Leading Article: Aid, trade and Great Britain plc

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BOTH Westminster and Whitehall seem split over the rationale behind Britain's aid policy. On one side are humanitarians such as Baroness Chalker, Minister for Overseas Development, who accept that it is meant to help poor people. On the other are those ministers whose ears are bent by businessmen and arms dealers. Some of these politicians seem to believe that the aid budget is, at least in part, a slush fund for greasing the palms of those abroad who might buy British weapons or whatever else our industry can offer them. In other words, they subscribe to the mistaken view that what is good for Great Britain plc is aid money well spent.

The Malaysian dam scandal demonstrates the ascendancy of those who would corrupt British aid policy. The fact that the dam is uneconomic and that it will not help the poor did not sway them. They were happy to promote Britain's largest single aid project on the grounds that it clinched a massive arms deal.

There were voices of dissent. Baroness Chalker had her doubts, as she made clear during yesterday's hearing before the Commons Foreign Affairs Select Committee. She has distinguished herself as an advocate of aid focused on the poorest countries. But her voice - and that of her officials - was drowned out by gung-ho ministers more interested in an arms deal.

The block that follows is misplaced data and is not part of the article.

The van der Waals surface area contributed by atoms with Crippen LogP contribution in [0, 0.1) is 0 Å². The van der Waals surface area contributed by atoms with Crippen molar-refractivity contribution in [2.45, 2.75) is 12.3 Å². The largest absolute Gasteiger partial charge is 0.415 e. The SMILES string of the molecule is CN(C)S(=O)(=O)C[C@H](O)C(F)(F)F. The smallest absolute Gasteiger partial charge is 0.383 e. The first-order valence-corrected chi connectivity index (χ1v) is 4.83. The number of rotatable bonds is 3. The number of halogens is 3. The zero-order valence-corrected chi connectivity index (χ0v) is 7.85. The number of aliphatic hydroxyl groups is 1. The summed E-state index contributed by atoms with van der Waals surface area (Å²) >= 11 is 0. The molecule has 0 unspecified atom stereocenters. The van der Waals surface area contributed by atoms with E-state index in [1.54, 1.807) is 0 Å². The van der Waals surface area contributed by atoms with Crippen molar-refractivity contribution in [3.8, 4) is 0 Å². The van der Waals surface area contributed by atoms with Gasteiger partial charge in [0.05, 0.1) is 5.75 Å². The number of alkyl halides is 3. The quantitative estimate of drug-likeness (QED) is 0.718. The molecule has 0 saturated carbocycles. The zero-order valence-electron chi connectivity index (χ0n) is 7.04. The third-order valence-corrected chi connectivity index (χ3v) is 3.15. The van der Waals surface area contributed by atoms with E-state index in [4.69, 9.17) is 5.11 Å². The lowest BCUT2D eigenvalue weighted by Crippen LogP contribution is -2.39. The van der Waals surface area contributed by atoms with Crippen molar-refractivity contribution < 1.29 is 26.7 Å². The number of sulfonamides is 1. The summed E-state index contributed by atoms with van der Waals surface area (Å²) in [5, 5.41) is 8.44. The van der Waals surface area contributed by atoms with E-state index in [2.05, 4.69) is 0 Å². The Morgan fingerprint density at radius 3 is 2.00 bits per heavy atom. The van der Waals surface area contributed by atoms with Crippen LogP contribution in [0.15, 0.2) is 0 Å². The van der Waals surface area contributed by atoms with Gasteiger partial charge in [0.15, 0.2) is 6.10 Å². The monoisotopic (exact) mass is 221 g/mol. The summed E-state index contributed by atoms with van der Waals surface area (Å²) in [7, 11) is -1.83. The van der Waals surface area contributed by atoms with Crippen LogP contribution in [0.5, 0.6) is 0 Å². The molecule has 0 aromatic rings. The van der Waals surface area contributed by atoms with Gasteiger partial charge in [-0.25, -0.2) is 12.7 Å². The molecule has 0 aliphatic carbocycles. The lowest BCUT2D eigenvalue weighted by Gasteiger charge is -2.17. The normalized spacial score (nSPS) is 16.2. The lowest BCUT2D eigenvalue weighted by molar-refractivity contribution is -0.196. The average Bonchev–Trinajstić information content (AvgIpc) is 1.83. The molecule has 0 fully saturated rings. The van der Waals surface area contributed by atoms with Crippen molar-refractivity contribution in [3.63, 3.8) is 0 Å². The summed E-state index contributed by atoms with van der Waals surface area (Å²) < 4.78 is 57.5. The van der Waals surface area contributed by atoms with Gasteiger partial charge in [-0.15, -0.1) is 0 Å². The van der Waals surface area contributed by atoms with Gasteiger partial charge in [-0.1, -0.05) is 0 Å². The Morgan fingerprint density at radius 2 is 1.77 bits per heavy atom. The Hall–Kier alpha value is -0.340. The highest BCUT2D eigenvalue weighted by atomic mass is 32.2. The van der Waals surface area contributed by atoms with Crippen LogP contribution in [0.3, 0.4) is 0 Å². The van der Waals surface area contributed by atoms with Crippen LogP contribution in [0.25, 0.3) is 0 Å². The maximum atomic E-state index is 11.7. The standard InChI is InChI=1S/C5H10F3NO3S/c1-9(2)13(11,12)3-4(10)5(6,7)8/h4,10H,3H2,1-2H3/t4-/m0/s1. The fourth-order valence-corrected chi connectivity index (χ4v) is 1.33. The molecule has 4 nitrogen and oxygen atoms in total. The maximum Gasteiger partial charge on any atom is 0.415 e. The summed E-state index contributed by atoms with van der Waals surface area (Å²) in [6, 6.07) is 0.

It might be expected that exposure of the decision to fund the Pergau project would have humbled the perverters of British aid policy. Far from it. As reported today, there is pressure to shift some aid-granting powers away from the Overseas Development Administration to the Department of Trade and Industry. It is not difficult to see how this would make it easier in future to abuse the aid budget. DTI officials and ministers are more likely to turn a blind eye than are conscience-ridden civil servants at the ODA.

Baroness Chalker has fought her corner in the past. A rule change announced by the ODA last June means that Malaysia would in future be judged too wealthy for a Pergau-style project. The ODA plans to concentrate such aid on some of the 61 countries where per capita income is below pounds 450 a year. Unfortunately, principle at the ODA can too easily be out-gunned by other ministries.

Parliament should intervene in this battle and pass legislation requiring a clear separation of export subsidies and aid. Subsidising British trade is not necessarily wrong. But support must be transparent and should not be made at the expense of people in the world's poorest countries.